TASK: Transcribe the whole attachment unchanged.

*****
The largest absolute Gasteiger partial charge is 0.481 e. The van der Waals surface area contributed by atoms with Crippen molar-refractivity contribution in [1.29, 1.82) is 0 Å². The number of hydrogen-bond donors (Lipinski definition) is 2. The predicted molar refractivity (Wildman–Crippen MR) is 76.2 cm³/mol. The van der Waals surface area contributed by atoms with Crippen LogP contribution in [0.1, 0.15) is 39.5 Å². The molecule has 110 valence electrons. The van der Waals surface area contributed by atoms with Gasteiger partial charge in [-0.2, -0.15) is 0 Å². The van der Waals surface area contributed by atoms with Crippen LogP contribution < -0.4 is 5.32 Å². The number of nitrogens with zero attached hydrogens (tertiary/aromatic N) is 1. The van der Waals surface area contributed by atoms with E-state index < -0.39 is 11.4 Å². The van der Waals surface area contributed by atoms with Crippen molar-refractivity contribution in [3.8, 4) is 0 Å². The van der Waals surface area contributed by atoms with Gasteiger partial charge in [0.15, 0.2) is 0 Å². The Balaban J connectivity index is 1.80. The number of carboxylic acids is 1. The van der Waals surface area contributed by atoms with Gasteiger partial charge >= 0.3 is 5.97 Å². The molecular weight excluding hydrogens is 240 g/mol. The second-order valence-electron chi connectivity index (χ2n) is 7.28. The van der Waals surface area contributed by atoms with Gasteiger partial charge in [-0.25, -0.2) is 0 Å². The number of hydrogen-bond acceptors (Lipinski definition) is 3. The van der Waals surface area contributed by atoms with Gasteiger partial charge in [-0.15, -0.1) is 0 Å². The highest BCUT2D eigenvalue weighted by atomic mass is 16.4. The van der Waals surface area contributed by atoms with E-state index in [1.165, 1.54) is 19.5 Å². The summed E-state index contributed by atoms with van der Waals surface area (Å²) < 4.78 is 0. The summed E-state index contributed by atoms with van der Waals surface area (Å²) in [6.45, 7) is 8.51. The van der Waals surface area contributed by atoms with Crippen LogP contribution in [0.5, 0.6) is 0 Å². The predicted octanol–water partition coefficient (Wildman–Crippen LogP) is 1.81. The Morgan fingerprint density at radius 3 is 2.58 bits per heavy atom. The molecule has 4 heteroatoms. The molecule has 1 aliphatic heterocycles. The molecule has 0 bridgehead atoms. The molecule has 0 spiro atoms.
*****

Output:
The largest absolute Gasteiger partial charge is 0.481 e. The van der Waals surface area contributed by atoms with Crippen molar-refractivity contribution in [1.29, 1.82) is 0 Å². The number of hydrogen-bond donors (Lipinski definition) is 2. The predicted molar refractivity (Wildman–Crippen MR) is 76.2 cm³/mol. The van der Waals surface area contributed by atoms with Crippen LogP contribution in [0.1, 0.15) is 39.5 Å². The molecule has 110 valence electrons. The van der Waals surface area contributed by atoms with Gasteiger partial charge in [-0.2, -0.15) is 0 Å². The van der Waals surface area contributed by atoms with Crippen LogP contribution < -0.4 is 5.32 Å². The number of nitrogens with zero attached hydrogens (tertiary/aromatic N) is 1. The van der Waals surface area contributed by atoms with E-state index < -0.39 is 11.4 Å². The van der Waals surface area contributed by atoms with Crippen molar-refractivity contribution in [3.8, 4) is 0 Å². The van der Waals surface area contributed by atoms with Gasteiger partial charge in [0.15, 0.2) is 0 Å². The Balaban J connectivity index is 1.80. The number of carboxylic acids is 1. The van der Waals surface area contributed by atoms with Gasteiger partial charge >= 0.3 is 5.97 Å². The molecular weight excluding hydrogens is 240 g/mol. The second-order valence-electron chi connectivity index (χ2n) is 7.28. The van der Waals surface area contributed by atoms with Gasteiger partial charge in [-0.25, -0.2) is 0 Å². The number of hydrogen-bond acceptors (Lipinski definition) is 3. The van der Waals surface area contributed by atoms with Gasteiger partial charge in [-0.15, -0.1) is 0 Å². The highest BCUT2D eigenvalue weighted by atomic mass is 16.4. The van der Waals surface area contributed by atoms with E-state index in [1.165, 1.54) is 19.5 Å². The summed E-state index contributed by atoms with van der Waals surface area (Å²) < 4.78 is 0. The summed E-state index contributed by atoms with van der Waals surface area (Å²) in [6.45, 7) is 8.51. The van der Waals surface area contributed by atoms with Crippen LogP contribution in [0.5, 0.6) is 0 Å². The predicted octanol–water partition coefficient (Wildman–Crippen LogP) is 1.81. The Morgan fingerprint density at radius 3 is 2.58 bits per heavy atom. The molecule has 4 heteroatoms. The molecule has 1 aliphatic heterocycles. The molecule has 0 bridgehead atoms. The molecule has 0 spiro atoms.